A Comparison of In Vivo Bone Tissue Generation Using Calcium Phosphate Bone Substitutes in a Novel 3D Printed Four-Chamber Periosteal Bioreactor
Autologous bone replacement remains the preferred treatment for segmental defects of the mandible; however, it cannot replicate complex facial geometry and causes donor site morbidity. Bone tissue engineering has the potential to overcome these limitations. Various commercially available calcium phosphate-based bone substitutes (Novabone®, BioOss®, and Zengro®) are commonly used in dentistry for small bone defects around teeth and implants. However, their role in ectopic bone formation, which can later be applied as vascularized graft in a bone defect, is yet to be explored. Here, we compare the above-mentioned bone substitutes with autologous bone with the aim of selecting one for future studies of segmental mandibular repair. Six female sheep, aged 7–8 years, were implanted with 40 mm long four-chambered polyether ether ketone (PEEK) bioreactors prepared using additive manufacturing followed by plasma immersion ion implantation (PIII) to improve hydrophilicity and bioactivity. Each bioreactor was wrapped with vascularized scapular periosteum and the chambers were filled with autologous bone graft, Novabone®, BioOss®, and Zengro®, respectively. The bioreactors were implanted within a subscapular muscle pocket for either 8 weeks (two sheep), 10 weeks (two sheep), or 12 weeks (two sheep), after which they were removed and assessed by microCT and routine histology. Moderate bone formation was observed in autologous bone grafts, while low bone formation was observed in the BioOss® and Zengro® chambers. No bone formation was observed in the Novabone® chambers. Although the BioOss® and Zengro® chambers contained relatively small amounts of bone, endochondral ossification and retained hydroxyapatite suggest their potential in new bone formation in an ectopic site if a consistent supply of progenitor cells and/or growth factors can be ensured over a longer duration.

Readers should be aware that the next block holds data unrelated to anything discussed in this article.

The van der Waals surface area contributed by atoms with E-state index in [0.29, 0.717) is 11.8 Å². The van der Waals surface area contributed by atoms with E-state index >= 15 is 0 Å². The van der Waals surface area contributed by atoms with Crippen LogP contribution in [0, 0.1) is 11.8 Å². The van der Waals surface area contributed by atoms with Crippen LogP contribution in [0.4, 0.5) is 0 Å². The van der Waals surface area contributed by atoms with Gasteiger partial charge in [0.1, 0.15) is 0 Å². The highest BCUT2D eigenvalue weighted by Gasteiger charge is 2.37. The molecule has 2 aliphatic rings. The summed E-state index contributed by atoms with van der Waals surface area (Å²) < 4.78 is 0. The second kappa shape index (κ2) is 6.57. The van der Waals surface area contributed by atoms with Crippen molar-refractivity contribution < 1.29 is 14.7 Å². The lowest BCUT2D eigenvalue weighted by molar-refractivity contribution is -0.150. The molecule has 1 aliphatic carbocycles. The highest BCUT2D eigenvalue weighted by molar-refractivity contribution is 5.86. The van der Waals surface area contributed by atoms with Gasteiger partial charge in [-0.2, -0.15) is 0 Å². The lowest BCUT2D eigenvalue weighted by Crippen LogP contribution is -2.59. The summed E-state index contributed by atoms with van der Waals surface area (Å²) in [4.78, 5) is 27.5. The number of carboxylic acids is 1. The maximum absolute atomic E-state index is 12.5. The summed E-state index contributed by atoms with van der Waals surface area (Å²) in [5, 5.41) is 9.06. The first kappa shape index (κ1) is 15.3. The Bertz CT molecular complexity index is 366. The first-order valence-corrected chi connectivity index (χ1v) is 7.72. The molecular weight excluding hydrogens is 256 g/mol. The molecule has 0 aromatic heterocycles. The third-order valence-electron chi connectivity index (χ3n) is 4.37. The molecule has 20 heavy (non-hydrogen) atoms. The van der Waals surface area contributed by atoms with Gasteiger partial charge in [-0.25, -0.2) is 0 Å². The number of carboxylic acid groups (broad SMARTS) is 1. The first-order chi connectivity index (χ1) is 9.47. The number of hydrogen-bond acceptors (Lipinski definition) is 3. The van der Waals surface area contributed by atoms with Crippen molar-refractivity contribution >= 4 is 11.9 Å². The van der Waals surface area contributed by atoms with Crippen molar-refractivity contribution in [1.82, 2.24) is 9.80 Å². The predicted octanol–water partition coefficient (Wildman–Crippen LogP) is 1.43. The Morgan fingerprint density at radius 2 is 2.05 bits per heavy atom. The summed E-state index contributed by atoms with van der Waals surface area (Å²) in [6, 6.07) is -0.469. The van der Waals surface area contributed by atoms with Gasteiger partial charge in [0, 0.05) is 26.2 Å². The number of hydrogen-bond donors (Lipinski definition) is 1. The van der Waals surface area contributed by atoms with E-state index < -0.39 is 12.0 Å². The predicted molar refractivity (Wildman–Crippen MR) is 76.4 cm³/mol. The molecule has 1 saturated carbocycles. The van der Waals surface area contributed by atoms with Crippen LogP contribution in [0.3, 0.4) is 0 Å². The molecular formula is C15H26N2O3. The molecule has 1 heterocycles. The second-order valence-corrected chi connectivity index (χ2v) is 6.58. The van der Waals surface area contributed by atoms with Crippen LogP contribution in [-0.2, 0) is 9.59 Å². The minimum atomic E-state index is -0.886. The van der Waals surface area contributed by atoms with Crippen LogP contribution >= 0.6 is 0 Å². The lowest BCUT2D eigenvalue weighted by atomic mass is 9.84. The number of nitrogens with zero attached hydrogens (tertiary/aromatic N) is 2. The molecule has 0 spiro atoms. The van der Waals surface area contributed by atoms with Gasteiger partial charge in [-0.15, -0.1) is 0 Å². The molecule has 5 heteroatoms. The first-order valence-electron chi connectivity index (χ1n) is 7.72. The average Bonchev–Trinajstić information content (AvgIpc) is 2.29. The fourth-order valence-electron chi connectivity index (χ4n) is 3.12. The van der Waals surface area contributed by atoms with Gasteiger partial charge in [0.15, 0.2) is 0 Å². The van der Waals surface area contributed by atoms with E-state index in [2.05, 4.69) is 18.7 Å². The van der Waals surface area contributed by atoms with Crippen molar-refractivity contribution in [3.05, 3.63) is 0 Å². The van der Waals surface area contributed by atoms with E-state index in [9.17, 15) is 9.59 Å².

Open Access Status
This publication may be available as open access
Royal Australasian College of Surgeons